I finished this book with a lump in my throat as once again, Walton magnificently succeeds in creating a wonderful, magical time that has passed into our folklore and legends. And this retelling is right up there with the best of them.
10/10

*NEW RELEASE SPECIAL* Review of NETGALLEY arc The Ashes of London – Book 1 of the Marwood and Lovett series by Andrew Taylor

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I requested this one after being attracted by the eye-catching cover and reading the premise, which was very intriguing.

London, September 1666. The Great Fire rages through the city, consuming everything in its path. Even the impregnable cathedral of St. Paul’s is engulfed in flames and reduced to ruins. Among the crowds watching its destruction is James Marwood, son of a disgraced printer, and reluctant government informer. In the aftermath of the fire, a semi-mummified body is discovered in the ashes of St. Paul’s, in a tomb that should have been empty. The man’s body has been mutilated and his thumbs have been tied behind his back. Under orders from the government, Marwood is tasked with hunting down the killer across the devastated city. But at a time of dangerous internal dissent and the threat of foreign invasion, Marwood finds his investigation leads him into treacherous waters

So did this live up to my expectations? Oh yes, I thoroughly enjoyed it. As to be expected with a story that starts in the middle of the Great Fire of London, this one starts with a bang. James Marwood watches the destruction of St Pauls Cathedral, with a vivid description of the heat and violence as the fire ripped through the interior and then destroyed the quantities of stationery and books that was stored in the crypt, in the belief that they would be safe.

Taylor has clearly done his research – there is a wealth of historical detail here woven into the everyday lives of the people caught up in the drama and terror. I was interested to learn that the official version – that there was a surprisingly small loss of life, given the ferocity and speed of the flames – is contradicted in this book. As the fire storms across tenements at a speed faster than a man can run, there is a general acceptance that whole families and communities were immolated. The reason why there is no official recognition of this loss of life is simply that the destruction was so thorough, nothing is left of the poor souls caught up in the conflagration but ashes.

That said, most of the action takes place in the days, weeks and months after the fire. I really liked this. That single event has caused havoc in the capital, which is nicely reflected in the political turbulence that is still being played out after the Civil War. Once Charles II regains his throne, one of his missions is to track down the handful of people responsible for executing his father. The young protagonist is caught up in this business – as are a number of other people in the story, even though they were either children or not yet born when the execution occurred.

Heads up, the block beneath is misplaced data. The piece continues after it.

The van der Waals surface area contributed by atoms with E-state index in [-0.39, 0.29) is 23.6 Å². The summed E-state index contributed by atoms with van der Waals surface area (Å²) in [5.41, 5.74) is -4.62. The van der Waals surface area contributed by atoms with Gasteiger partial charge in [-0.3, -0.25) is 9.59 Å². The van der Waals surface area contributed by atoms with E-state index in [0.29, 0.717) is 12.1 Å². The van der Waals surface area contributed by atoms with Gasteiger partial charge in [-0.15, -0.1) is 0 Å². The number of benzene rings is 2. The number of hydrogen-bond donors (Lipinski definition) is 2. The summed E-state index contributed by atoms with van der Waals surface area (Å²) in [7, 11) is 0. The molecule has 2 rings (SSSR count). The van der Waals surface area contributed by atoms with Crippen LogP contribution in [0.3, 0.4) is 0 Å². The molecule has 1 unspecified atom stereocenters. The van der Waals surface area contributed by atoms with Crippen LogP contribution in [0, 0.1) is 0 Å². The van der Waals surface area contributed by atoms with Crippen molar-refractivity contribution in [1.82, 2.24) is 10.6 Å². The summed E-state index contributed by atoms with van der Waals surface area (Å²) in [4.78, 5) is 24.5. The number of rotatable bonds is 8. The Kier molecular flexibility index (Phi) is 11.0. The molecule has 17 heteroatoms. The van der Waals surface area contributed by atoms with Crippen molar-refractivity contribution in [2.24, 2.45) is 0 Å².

I am conscious that I have managed to make this book sound as if it is some sort of historical account of the aftermath of both the Civil War and the great Fire of London, when of course, it’s nothing of the sort – it is a murder mystery adventure. That said, after the initial drama, the pace necessarily slows down. We are not in an era of fast car chases, or fast anything for that matter. This mystery reflects the fact that most people walk everywhere and the majority of tasks are still done by hand. So this mystery spools out over a period of time, which gives the denouement an extra kick as it takes place among the shattered remains of St Paul’s Cathedral. There were a number of intriguing twists, with one in particular I certainly didn’t see coming. I am delighted that this is the start of a series featuring James Marwell and I shall certainly be getting hold of the next book. Recommended for fans of historical murder mysteries. While I obtained an arc of The Ashes of London from Netgalley, the opinions I have expressed are unbiased and my own.
8/10

Teaser Tuesday – 17th April, 2018

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Teaser Tuesday is a weekly bookish meme, hosted by The Purple Booker.
Anyone can play along! Just do the following:
• Grab your current read
• Open to a random page
• Share two (2) “teaser” sentences from somewhere on that page